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Where Is the Tower of London?
Cover of Where Is the Tower of London?
Where Is the Tower of London?
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The Tower of London holds almost a thousand years' worth of secrets!The Tower of London draws more than 2 million visitors a year! Almost 1000 years old and first built by William the Conqueror in...
The Tower of London holds almost a thousand years' worth of secrets!The Tower of London draws more than 2 million visitors a year! Almost 1000 years old and first built by William the Conqueror in...
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  • The Tower of London holds almost a thousand years' worth of secrets!
    The Tower of London draws more than 2 million visitors a year! Almost 1000 years old and first built by William the Conqueror in 1066, the tower has been a fortress, a palace, a zoo, and an exhibit site for the amazing Crown Jewels. But the tower's reputation as a prison is probably what accounts for its popularity! Two young princes in the time of evil King Richard III were never again heard from after entering the castle, and two of King Henry VIII's wives were held captive here. Author Janet B. Pascal brings to life one of the most fascinating landmarks in the world.

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  • From the book Where Is the Tower of London?


    In 1934, a song called "With Her Head Tucked Underneath Her Arm" became popular in England. The song was about a ghostly woman. Every night she could be seen gliding along the halls of the Bloody Tower in London. Her head had been chopped off, and she carried it under her arm like a soccer ball.

    Who was the song talking about? A queen. A queen of England. Her name was Anne Boleyn. She was one of the wives of King Henry VIII, who had her head cut off in 1536. The Bloody Tower is part of the great Tower of London. It earned its name even before the days of Anne Boleyn. Two children who were imprisoned there were murdered. Many others suffered the same fate as those children and Anne Boleyn. Others were hanged or tortured.

    But the Tower of London is not just a prison where many people met bloody deaths. It has also been a grand palace, an armory for weapons, a jewel storehouse, and a zoo. It has stood for almost a thousand years. During this time, it has been the home of kings and princes. For years, all the coins in England were made here. It has the world's most famous diamond on display. And the first elephant in England lived here.


    Chapter 1: William the Conqueror


    The one date that every English schoolchild knows is 1066. This is the year William the Conqueror became king of England. It marks the beginning of modern English history.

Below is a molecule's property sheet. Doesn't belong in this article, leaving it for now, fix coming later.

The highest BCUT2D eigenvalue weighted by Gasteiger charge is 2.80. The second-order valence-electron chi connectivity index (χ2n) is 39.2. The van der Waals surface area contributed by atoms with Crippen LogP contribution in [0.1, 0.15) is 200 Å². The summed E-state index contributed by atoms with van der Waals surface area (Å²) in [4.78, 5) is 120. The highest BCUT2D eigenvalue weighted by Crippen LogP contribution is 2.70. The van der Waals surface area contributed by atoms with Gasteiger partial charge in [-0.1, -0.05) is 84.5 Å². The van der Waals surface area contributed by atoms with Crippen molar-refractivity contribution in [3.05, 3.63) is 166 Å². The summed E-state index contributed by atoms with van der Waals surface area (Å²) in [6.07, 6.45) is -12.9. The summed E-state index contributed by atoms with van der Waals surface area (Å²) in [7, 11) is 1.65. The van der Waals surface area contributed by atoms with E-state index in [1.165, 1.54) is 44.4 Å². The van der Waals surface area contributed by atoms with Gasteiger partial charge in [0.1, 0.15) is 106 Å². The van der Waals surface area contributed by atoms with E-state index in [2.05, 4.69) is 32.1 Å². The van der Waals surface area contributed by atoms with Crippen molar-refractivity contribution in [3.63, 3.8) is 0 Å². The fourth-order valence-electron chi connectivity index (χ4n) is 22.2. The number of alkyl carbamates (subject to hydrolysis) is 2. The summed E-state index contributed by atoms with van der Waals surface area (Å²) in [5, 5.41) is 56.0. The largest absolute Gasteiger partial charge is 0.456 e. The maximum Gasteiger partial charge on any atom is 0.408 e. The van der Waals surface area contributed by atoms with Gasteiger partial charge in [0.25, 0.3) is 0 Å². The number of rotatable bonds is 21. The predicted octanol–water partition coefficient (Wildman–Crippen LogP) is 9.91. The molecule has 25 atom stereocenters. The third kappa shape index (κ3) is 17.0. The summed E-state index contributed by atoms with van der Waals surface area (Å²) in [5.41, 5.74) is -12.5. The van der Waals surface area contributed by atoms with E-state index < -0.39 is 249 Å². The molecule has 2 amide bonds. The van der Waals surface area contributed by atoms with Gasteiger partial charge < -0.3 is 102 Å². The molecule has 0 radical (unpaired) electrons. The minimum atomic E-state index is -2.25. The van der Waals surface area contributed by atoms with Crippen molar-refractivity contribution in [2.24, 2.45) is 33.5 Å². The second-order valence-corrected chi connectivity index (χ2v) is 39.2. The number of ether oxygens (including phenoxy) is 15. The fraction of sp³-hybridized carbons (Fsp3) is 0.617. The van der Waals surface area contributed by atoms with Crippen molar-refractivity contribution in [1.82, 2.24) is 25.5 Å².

Before 1066, people in England were known as Anglo-Saxons. One of their last kings was named Edward the Confessor. (All Anglo-Saxon kings had names like this. Edward's father was called Ethelred the Unready because he always lost battles against invaders.)

    Edward was a very good man. He ruled for many years. After his death, he was made a saint. Unfortunately, he did not have any children to leave his throne to. And he did not give clear instructions about who should rule after him. A powerful Anglo-Saxon lord named Harold Godwinson took the throne after Edward died.

    However, over in Normandy, part of northern France, another lord believed he should be England's next king. This was William, the Duke of Normandy. (He later became known as William the Conqueror.) William was only Edward's second cousin, once removed. So he was not a close relative. He was not next in line for the throne. But William swore Edward had promised the throne to him.

    William and the Normans invaded England, landing on the southern shore. In the Battle of Hastings, they defeated the Anglo-Saxon army. Harold was killed. William was now king of England. He took large areas of land that had belonged to Anglo-Saxon lords and gave them to his followers. Of course, the Anglo-Saxon lords were very angry about this. Many of them were ready to fight William to take back their country. They wanted an Anglo-Saxon king. William knew he could only hold on to England if he and his men were strong, protected themselves from their enemies, and were always prepared to fight.

    So William started building fortresses all over England. People think there may have been as many as five hundred of them. These forts would keep him safe from the angry, conquered people. And soldiers living in the forts would quickly stop any people who tried to protest.

    William was crowned in London, the city where England's kings lived. During the ceremony, a hostile crowd of London citizens protested outside. A group of William's men with swords had to rush out to stop them. This showed William that he needed to build his strongest fort in London, to control its citizens and keep him safe from angry mobs.


    Chapter 2:...

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    Penguin Young Readers Group
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